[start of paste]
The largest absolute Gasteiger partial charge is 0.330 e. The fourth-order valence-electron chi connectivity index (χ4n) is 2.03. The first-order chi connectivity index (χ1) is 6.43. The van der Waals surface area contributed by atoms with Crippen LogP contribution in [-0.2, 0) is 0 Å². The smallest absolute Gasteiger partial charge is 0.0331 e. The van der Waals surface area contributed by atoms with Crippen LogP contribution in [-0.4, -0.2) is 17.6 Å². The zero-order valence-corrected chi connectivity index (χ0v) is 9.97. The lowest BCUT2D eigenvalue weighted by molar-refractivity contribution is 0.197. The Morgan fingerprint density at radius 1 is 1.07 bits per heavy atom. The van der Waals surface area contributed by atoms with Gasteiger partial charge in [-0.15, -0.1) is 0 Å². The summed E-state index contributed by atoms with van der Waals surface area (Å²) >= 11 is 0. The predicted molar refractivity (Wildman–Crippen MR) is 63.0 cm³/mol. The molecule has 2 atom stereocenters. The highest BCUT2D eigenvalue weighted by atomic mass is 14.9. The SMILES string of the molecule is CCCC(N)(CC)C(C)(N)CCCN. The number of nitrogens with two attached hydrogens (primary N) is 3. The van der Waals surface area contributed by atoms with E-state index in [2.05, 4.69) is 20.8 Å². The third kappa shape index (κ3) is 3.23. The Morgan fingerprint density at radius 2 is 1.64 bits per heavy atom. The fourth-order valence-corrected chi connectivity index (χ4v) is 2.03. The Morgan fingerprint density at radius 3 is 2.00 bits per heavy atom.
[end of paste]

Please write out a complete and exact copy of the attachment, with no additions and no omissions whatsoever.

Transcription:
The largest absolute Gasteiger partial charge is 0.330 e. The fourth-order valence-electron chi connectivity index (χ4n) is 2.03. The first-order chi connectivity index (χ1) is 6.43. The van der Waals surface area contributed by atoms with Crippen LogP contribution in [-0.2, 0) is 0 Å². The smallest absolute Gasteiger partial charge is 0.0331 e. The van der Waals surface area contributed by atoms with Crippen LogP contribution in [-0.4, -0.2) is 17.6 Å². The zero-order valence-corrected chi connectivity index (χ0v) is 9.97. The lowest BCUT2D eigenvalue weighted by molar-refractivity contribution is 0.197. The Morgan fingerprint density at radius 1 is 1.07 bits per heavy atom. The van der Waals surface area contributed by atoms with Gasteiger partial charge in [-0.15, -0.1) is 0 Å². The summed E-state index contributed by atoms with van der Waals surface area (Å²) >= 11 is 0. The predicted molar refractivity (Wildman–Crippen MR) is 63.0 cm³/mol. The molecule has 2 atom stereocenters. The highest BCUT2D eigenvalue weighted by atomic mass is 14.9. The SMILES string of the molecule is CCCC(N)(CC)C(C)(N)CCCN. The number of nitrogens with two attached hydrogens (primary N) is 3. The van der Waals surface area contributed by atoms with E-state index in [2.05, 4.69) is 20.8 Å². The third kappa shape index (κ3) is 3.23. The Morgan fingerprint density at radius 2 is 1.64 bits per heavy atom. The fourth-order valence-corrected chi connectivity index (χ4v) is 2.03. The Morgan fingerprint density at radius 3 is 2.00 bits per heavy atom.